It’s so up and down. I can be watching TV and then I start feeling bad. It’s just so unpredictable. From my view, I think, why can’t I just do what they are doing? It’s not just depression, it’s PTSD and its hindering. Has being in the military played a role in your depression? Yes, a little bit. I think I had it before, but after war it changes you.
“But as it is written, Eye have not seen, nor ear heard, neither have entered into the heart of man, the things which God has prepared for them that love him.”
At an early age, I had a relationship with God. I was doing really well, I grew up middle class and we lost everything because my mother became ill. She told us that God would take care of us. It worked for a minute and then stopped working. I said to God, "My mother never lied to me and she said you would take care of us." After I said that, the most beautiful thing happened, money no longer had any value to me. The closest thing that describes that feeling is First Corinthians Chapter 2:9.
I found out about MOVE-STL through a Stand Down and was introduced to the MOVE-STL case manager, Mike Pierce. I talked to him about how I was sleeping in my truck in the parking lot of Shop N Save with my 2-year-old son. MOVE-STL moved me in as soon as they could. I was trying to make sure my son had food in his belly and he laughed and played. This place means a lot to me, you have everything you need here.
When I was stationed at Ft. Bragg I got hooked on crack, that’s what got me out of the military. It was snuck upon me, I didn’t actually know what I was given, but then I was hooked. I told my wife what happened, I told my First Sargent what happened and told them that I would look into how much was moving on post for them. Because of this, I was honorably discharged. I wouldn’t wish that stuff on my worst enemy. When I had my son, I realized I needed to stop my habit. My son’s mother left us and we lost our house.
I was in transitional housing in a bad environment. I’m an ex-felon and I changed my life from where I was to who I am now. I was in a cauldron of bad people. The people I was around weren’t trying to make their lives better, but I spent all of my time in prison changing who I was. My son was a big influence on why I wanted to change. When I went to a halfway house, I knew I needed to get out of there immediately. I talked to Mike Pierce and Bill. They were able to move me in in a day or two and it changed my life. I remember exactly where I was at when they called me and told me and I was so happy. It’s like you’re going down a bad river and this felt like it was a life preserver.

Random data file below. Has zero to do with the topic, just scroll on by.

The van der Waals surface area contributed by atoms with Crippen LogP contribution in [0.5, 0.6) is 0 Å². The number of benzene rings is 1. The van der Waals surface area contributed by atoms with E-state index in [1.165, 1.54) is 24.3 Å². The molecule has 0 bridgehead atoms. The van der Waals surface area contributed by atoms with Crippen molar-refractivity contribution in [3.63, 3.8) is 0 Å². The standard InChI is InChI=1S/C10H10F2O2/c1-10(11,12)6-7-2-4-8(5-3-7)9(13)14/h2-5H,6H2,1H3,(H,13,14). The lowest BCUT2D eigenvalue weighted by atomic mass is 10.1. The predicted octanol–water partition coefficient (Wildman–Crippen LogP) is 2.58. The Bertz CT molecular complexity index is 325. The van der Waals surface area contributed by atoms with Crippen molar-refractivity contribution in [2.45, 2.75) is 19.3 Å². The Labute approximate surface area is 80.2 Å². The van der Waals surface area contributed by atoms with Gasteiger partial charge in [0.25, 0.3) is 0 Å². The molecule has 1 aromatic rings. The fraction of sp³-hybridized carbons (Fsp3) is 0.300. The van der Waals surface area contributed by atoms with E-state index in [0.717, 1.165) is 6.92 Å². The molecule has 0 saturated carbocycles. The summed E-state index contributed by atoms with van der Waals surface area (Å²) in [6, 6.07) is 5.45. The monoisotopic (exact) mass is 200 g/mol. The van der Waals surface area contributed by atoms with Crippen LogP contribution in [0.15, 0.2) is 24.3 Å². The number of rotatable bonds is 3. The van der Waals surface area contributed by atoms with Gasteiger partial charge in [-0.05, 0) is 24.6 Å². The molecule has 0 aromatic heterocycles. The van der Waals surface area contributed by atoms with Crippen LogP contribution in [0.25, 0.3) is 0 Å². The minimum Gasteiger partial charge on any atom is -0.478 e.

They are resourceful here. I like what they do. It would be nice if they could do more for more veterans. You see all these non-profits that don’t use their money for what they say they will, but I don’t see any waste from these guys here. If I’m ever in a spot to donate my money, I would donate it to this organization. I know they help people. When I got my first maintenance job, MOVE-STL helped me purchase a few tools that I needed for the job. They helped when no one else would. They also helped me get my car through hero’s care. They help in a lot of places. It’s amazing how much they have helped me and my wife. They are helping me save up and get to where I want to live. They aren’t just kicking me out the second I become stable. It takes time to build up my credit and I need to stay until I can buy a house. I get off parole in January and they’ve helped me get to this point in my life. The recidivism rate for people who’ve spent time in jail is 70% and they’ve helped me not become the statistic.
Every child deserves to have a mom and dad in their life and it’s disheartening that her mom isn’t here. MOVE is a great place to start. Being with MOVE-STL has given us more freedom. It got me back to where I need to be, so I can move forward, it has made me more driven.
The military was a positive experience in my life. The military was fun, some things I would like to forget, but that’s just the nature of the beast.